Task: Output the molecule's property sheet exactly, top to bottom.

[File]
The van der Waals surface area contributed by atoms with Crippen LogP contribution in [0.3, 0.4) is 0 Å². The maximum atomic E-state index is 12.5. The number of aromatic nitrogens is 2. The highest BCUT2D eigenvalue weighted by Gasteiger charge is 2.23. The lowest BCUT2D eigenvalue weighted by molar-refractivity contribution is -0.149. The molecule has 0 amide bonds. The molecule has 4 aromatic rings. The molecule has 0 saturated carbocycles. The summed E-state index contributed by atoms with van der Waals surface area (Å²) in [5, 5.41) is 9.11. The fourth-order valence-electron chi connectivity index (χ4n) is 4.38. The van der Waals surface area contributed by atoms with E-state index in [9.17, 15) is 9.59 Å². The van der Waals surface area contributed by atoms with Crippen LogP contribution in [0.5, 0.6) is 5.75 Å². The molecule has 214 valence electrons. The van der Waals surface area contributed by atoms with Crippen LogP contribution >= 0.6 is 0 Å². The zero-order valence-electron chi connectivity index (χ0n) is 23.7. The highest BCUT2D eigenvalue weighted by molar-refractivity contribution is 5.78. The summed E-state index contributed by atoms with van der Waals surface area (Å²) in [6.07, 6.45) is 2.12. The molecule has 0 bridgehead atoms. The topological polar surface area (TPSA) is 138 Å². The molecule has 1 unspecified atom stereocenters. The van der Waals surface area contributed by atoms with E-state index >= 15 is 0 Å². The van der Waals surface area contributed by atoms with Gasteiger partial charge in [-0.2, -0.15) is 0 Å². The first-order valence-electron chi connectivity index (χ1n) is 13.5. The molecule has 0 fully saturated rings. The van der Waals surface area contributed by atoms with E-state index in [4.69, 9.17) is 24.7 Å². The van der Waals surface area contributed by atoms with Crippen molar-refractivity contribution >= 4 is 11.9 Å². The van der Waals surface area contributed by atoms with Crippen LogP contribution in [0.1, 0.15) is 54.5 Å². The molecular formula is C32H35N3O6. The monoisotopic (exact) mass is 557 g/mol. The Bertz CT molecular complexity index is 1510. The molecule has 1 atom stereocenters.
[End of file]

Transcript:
The van der Waals surface area contributed by atoms with Crippen LogP contribution in [0.3, 0.4) is 0 Å². The maximum atomic E-state index is 12.5. The number of aromatic nitrogens is 2. The highest BCUT2D eigenvalue weighted by Gasteiger charge is 2.23. The lowest BCUT2D eigenvalue weighted by molar-refractivity contribution is -0.149. The molecule has 0 amide bonds. The molecule has 4 aromatic rings. The molecule has 0 saturated carbocycles. The summed E-state index contributed by atoms with van der Waals surface area (Å²) in [5, 5.41) is 9.11. The fourth-order valence-electron chi connectivity index (χ4n) is 4.38. The van der Waals surface area contributed by atoms with E-state index in [9.17, 15) is 9.59 Å². The van der Waals surface area contributed by atoms with Crippen LogP contribution in [0.5, 0.6) is 5.75 Å². The molecule has 214 valence electrons. The van der Waals surface area contributed by atoms with Crippen LogP contribution >= 0.6 is 0 Å². The zero-order valence-electron chi connectivity index (χ0n) is 23.7. The highest BCUT2D eigenvalue weighted by molar-refractivity contribution is 5.78. The summed E-state index contributed by atoms with van der Waals surface area (Å²) in [6.07, 6.45) is 2.12. The molecule has 0 bridgehead atoms. The topological polar surface area (TPSA) is 138 Å². The molecule has 1 unspecified atom stereocenters. The van der Waals surface area contributed by atoms with E-state index >= 15 is 0 Å². The van der Waals surface area contributed by atoms with Gasteiger partial charge in [-0.2, -0.15) is 0 Å². The first-order valence-electron chi connectivity index (χ1n) is 13.5. The molecule has 0 fully saturated rings. The van der Waals surface area contributed by atoms with E-state index in [4.69, 9.17) is 24.7 Å². The van der Waals surface area contributed by atoms with Crippen molar-refractivity contribution >= 4 is 11.9 Å². The van der Waals surface area contributed by atoms with Crippen LogP contribution in [0.1, 0.15) is 54.5 Å². The molecular formula is C32H35N3O6. The monoisotopic (exact) mass is 557 g/mol. The Bertz CT molecular complexity index is 1510. The molecule has 1 atom stereocenters.